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Link to an image of this page  Link to an image of this page  [Aa2r f186r]

IN EUM, QUI SIBI IPSI DAM
num apparat.

One who brings about his own downfall.

Emblema. 64.

Capra lupum non sponte meo nunc ubere lacto,
Quod malè pastoris provida cura iubet.[1]
Creverit ille simul, mea me post ubera pascet:
Improbitas nullo flectitur obsequio.[2]

I am a goat giving suck against my will - to a wolf. The improvident kindness of the shepherd makes me do this. Once the wolf has grown, after feeding at my teats, he will then eat me. Wickedness is never deterred by services rendered.

Notes:

1.  This is a translation of Anthologia graeca 9.47. For the content cf. Aesop, Fables 313-5.

2.  ‘Wickedness is never deterred by services rendered’. See Erasmus, Adagia 1086, Ale luporum catulos.


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Link to an image of this page  Link to an image of this page  [K7r f91r]

Ira.

Rage.

Emblema lxiii.

Alcaeam veteres caudam dixere leonis,
Qua stimulante iras concipit ille graves.
Lutea cùm surgit bilis, crudescit & atro
Felle dolor, furias excitat indomitas.[1]

The ancients called the lion’s tail alcaea, for under its stimulus he takes on dreadful fury. When the yellow bile rises and his temper grows savage with the black gall, the tail incites his indomitable rage.

ADmonemur irae impetum cohibendum esse,
omnésque occasiones devitandas, quòd ea per-
turbatio sic hominem extra se deiiciat, ut quasi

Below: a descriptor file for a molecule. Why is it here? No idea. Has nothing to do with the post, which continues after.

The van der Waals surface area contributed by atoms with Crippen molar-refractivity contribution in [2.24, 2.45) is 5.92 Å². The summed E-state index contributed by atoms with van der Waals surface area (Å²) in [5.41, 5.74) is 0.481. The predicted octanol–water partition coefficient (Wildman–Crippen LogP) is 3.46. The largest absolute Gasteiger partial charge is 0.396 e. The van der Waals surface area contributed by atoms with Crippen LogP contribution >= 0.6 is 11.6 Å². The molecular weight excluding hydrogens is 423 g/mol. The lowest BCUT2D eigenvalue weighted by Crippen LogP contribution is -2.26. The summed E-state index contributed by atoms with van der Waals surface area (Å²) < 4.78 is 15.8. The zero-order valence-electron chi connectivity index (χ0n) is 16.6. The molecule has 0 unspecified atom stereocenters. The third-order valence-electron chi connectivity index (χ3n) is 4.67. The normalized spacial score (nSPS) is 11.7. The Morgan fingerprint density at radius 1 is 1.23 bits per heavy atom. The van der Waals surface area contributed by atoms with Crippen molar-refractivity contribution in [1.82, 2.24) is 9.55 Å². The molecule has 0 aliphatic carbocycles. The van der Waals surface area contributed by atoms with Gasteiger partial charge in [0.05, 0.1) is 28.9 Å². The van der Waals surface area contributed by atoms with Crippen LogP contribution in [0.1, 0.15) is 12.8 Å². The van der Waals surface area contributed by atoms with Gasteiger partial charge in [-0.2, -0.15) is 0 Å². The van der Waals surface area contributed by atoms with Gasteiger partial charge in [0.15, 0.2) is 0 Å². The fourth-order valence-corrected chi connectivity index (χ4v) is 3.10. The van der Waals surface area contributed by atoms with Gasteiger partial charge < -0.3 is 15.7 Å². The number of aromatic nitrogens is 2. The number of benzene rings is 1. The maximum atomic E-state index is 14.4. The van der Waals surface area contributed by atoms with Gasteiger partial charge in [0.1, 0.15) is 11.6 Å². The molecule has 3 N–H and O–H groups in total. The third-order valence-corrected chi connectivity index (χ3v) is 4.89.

transformetur in belluam ferocissimam.

Link to an image of this page  Link to an image of this page  [K7v f91v]

Cholere.

LEs anciens ont nommé la queuë du Lyon
Alcee: car estant de quelque motion
Espris, il se transporte, & se jette en furie.
Quand la cholere monte, elle saisist le coeur,
Trouble l’homme, & ravit de tresforte douleur,
Et luy baille le saut d’une extreme agonie.

NOus sommes advertis d’arrester la ve-
hemence & impetuosité de cholere, &
qu’il fault eviter toutes occasions inclinan-
tes à icelle, parce que ceste perturbation
met l’homme hors de soy, de sorte qu’il
semble qu’il soit mué en une beste tres-
cruelle.

Notes:

1.  The Greek word ἀλκαία was supposedly derived from ἀλκή ‘strength’ (see emblem 3, n.3, [FALc003]). The Etymologicum Magnum, an ancient Greek lexicon, defines ἀλκαία as ‘properly the tail of the lion, because it urges him on to strength (ἀλκή)’. Pliny, Natural History, 8.16.49, describes how the lion’s tail lashes with increasing fury and spurs him on. See also Aelian, De natura animalium, 5.39.


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